Its really, really hard to have friends who believe. We have five sensitive, caring daughters. We try really hard in all things to not bully them into believing what we think is important. We figured out very quickly that making this choice meant that they easily felt like something was wrong with our family and by extension them. We have combated this in two ways.
First, we encourage them to talk about it and ask us questions. We read stories about Santa and we include him in small ways in our December preperations. There are all kinds of imaginary characters around them all year that are important to them (Rapunzel, Minions, their dolls, for example) so Santa just dove tails into that category. We just always figured that outlawing Santa completely would be too much for them to understand, especially when there is so much out in the world.
Second, we encourage them to be sensitive to their friends. We always tell them that different families celebrate Christmas in different ways. What Jesus wants is for all families to be happy together and to have lots and lots of love at this time of the year. For some families, Santa Claus helps them be really happy and show love. For other families, like ours we do other things. We have lots of traditions that have built up around celebrating Jesus’ birthday that are somewhat unique to our own celebrations. We tell them that they don’t want to take happiness away from their friends Christmas by telling them that they are wrong about Santa. Our children are sensitive enough to other kids feelings to understand this. Mostly I think they just go along with their friends, we don’t pressure them into any certain response.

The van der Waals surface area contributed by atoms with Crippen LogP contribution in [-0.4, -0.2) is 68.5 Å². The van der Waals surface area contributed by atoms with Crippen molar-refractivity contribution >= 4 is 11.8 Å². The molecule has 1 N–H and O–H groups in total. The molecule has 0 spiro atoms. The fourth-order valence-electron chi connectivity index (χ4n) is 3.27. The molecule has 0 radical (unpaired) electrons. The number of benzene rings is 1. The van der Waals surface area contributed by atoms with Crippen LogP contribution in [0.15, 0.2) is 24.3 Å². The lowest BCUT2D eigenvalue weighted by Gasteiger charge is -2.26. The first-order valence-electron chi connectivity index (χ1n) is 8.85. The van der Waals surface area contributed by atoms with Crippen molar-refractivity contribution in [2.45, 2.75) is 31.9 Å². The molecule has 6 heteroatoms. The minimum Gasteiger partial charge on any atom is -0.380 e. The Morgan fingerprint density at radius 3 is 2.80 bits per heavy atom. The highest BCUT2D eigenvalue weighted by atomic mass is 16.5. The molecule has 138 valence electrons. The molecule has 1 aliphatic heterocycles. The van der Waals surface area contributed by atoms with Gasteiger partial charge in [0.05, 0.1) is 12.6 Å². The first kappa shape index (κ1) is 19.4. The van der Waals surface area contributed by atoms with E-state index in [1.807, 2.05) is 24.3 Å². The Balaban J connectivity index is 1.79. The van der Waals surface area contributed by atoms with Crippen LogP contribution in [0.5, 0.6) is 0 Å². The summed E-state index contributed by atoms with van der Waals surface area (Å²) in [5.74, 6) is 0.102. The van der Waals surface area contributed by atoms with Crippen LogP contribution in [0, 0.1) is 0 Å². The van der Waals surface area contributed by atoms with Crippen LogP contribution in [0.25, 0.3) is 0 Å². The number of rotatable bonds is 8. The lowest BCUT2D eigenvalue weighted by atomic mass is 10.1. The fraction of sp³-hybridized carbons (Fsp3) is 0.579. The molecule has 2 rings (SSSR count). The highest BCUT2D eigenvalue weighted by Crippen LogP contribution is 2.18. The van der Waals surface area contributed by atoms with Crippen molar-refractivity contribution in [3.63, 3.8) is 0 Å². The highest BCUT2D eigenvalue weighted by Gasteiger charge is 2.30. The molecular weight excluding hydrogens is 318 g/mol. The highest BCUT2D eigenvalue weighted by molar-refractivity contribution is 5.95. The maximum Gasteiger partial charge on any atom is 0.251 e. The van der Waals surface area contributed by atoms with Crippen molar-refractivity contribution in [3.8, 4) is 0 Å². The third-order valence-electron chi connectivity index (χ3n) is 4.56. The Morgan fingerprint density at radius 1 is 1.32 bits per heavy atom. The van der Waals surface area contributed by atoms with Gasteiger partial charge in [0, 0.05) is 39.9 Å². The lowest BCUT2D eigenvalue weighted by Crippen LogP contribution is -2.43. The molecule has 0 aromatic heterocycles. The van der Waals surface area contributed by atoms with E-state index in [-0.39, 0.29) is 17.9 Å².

For us, not including Santa is not about changing some deep seeded problem in society, its about worshiping and celebrating Jesus Christ as authentically as we can.
I have learned that most people are taken aback when it comes up. I have had churches that have Santa visit and while it makes me uncomfortable, I think that when we keep the gospel front and center we can find a place of letting it be just innocent fun. In all things, its important to have a relationship with your children where they can come to you when they are struggling or when things don’t make sense. We are honest with the older girls, we know its hard but they are learning about faith and life in ways that change them daily, not just in December. We have been able to have some really profound moments of faith development with our oldest two children as we make sense of what we believe and why.
I hope this helps some of you who may want to go in this direction and don’t know how. Soon I will do a post on some of our traditions that help fill in the Santa gap this time of year and that make the celebration in our house about Jesus.